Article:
The need to reach a certain weight or to possess an "ideal" physique can lead people to develop unhealthy habits, including constant dieting or an addiction to exercise. And, taken to extremes, an obsession with weight and body image can lead to dangerous eating disorders, such as anorexia nervosa, bulimia nervosa and compulsive overeating.

There's a difference between a healthy attention to fitness and an unhealthy preoccupation with your body image, says Lusana Hernandez, MSW, a psychiatric social worker for Kaiser Permanente's Outpatient Mental Health Services in Honolulu, Hawaii. "A healthy interest in fitness enhances a person's life," she says. These people "enjoy their work-outs, they choose healthier foods and they don't feel guilty if they indulge in a cookie or two." Nor do they beat themselves up if they miss their work-out session at the gym or they have to skip their aerobics class one night. Most importantly, Hernandez says, they feel good about themselves.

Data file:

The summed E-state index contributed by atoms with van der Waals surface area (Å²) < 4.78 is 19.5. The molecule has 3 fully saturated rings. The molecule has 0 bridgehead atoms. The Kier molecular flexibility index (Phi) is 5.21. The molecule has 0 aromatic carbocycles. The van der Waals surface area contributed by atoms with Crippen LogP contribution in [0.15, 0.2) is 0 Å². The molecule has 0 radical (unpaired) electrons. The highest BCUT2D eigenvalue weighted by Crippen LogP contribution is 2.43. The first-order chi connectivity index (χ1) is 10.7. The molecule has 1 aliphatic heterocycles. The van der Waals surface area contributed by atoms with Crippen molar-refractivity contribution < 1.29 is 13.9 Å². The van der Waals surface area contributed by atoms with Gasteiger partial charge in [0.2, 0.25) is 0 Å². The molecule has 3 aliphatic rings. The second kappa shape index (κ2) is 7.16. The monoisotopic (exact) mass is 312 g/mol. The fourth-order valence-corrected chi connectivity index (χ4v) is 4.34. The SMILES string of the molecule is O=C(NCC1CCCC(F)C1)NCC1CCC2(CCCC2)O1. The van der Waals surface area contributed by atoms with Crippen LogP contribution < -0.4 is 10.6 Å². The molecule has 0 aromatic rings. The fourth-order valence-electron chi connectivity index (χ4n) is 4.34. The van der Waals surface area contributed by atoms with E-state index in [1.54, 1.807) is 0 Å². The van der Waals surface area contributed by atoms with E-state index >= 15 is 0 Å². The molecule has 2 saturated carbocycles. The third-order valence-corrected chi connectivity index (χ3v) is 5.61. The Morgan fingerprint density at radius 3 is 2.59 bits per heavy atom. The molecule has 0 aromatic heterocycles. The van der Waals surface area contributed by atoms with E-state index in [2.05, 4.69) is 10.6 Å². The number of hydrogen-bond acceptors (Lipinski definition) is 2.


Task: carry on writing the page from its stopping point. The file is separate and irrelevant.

But for people with negative images of their bodies, diet and exercise are a compulsion. They can't feel good if they engage in the "wrong" behavior ­ by eating something fattening or failing to exercise. "They spend a lot of time thinking about food ­ how they'll eat, what they'll eat. They are obsessed with thinking about it," Hernandez explains. "They also feel totally out of sorts or stressed out if they don't get their exercise in."